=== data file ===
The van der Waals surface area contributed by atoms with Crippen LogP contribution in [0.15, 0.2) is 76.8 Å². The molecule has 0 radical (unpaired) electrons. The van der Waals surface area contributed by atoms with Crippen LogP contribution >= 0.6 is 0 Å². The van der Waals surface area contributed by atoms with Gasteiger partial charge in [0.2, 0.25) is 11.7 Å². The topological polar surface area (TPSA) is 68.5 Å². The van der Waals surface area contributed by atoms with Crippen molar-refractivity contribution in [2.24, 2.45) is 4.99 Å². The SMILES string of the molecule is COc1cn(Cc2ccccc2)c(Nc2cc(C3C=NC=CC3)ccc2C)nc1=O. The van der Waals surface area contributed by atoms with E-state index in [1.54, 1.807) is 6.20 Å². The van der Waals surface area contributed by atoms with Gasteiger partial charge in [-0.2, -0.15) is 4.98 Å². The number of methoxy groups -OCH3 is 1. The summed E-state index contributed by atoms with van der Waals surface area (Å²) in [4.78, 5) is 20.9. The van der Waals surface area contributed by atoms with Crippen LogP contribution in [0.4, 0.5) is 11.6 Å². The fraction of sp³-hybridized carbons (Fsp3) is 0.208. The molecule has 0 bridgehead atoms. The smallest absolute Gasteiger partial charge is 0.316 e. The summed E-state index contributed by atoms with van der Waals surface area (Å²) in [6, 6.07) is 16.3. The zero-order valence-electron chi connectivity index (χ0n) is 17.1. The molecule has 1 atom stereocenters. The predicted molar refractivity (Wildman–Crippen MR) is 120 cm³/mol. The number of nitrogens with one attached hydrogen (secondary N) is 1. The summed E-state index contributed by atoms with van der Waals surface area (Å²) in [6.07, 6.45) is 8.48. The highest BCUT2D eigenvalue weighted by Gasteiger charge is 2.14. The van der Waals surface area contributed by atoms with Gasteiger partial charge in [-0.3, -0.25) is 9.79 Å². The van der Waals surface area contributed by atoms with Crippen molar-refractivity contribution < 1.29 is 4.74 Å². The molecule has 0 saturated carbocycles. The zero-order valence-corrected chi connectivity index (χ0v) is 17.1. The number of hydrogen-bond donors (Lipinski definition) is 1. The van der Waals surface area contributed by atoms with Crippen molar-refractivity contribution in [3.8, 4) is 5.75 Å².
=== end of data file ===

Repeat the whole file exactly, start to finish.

The van der Waals surface area contributed by atoms with Crippen LogP contribution in [0.15, 0.2) is 76.8 Å². The molecule has 0 radical (unpaired) electrons. The van der Waals surface area contributed by atoms with Crippen LogP contribution >= 0.6 is 0 Å². The van der Waals surface area contributed by atoms with Gasteiger partial charge in [0.2, 0.25) is 11.7 Å². The topological polar surface area (TPSA) is 68.5 Å². The van der Waals surface area contributed by atoms with Crippen molar-refractivity contribution in [2.24, 2.45) is 4.99 Å². The SMILES string of the molecule is COc1cn(Cc2ccccc2)c(Nc2cc(C3C=NC=CC3)ccc2C)nc1=O. The van der Waals surface area contributed by atoms with E-state index in [1.54, 1.807) is 6.20 Å². The van der Waals surface area contributed by atoms with Gasteiger partial charge in [-0.2, -0.15) is 4.98 Å². The number of methoxy groups -OCH3 is 1. The summed E-state index contributed by atoms with van der Waals surface area (Å²) in [4.78, 5) is 20.9. The van der Waals surface area contributed by atoms with Crippen LogP contribution in [0.4, 0.5) is 11.6 Å². The fraction of sp³-hybridized carbons (Fsp3) is 0.208. The molecule has 0 bridgehead atoms. The smallest absolute Gasteiger partial charge is 0.316 e. The summed E-state index contributed by atoms with van der Waals surface area (Å²) in [6, 6.07) is 16.3. The zero-order valence-electron chi connectivity index (χ0n) is 17.1. The molecule has 1 atom stereocenters. The predicted molar refractivity (Wildman–Crippen MR) is 120 cm³/mol. The number of nitrogens with one attached hydrogen (secondary N) is 1. The summed E-state index contributed by atoms with van der Waals surface area (Å²) in [6.07, 6.45) is 8.48. The highest BCUT2D eigenvalue weighted by Gasteiger charge is 2.14. The van der Waals surface area contributed by atoms with Gasteiger partial charge in [-0.3, -0.25) is 9.79 Å². The van der Waals surface area contributed by atoms with Crippen molar-refractivity contribution < 1.29 is 4.74 Å². The molecule has 0 saturated carbocycles. The zero-order valence-corrected chi connectivity index (χ0v) is 17.1. The number of hydrogen-bond donors (Lipinski definition) is 1. The van der Waals surface area contributed by atoms with Crippen molar-refractivity contribution in [3.8, 4) is 5.75 Å².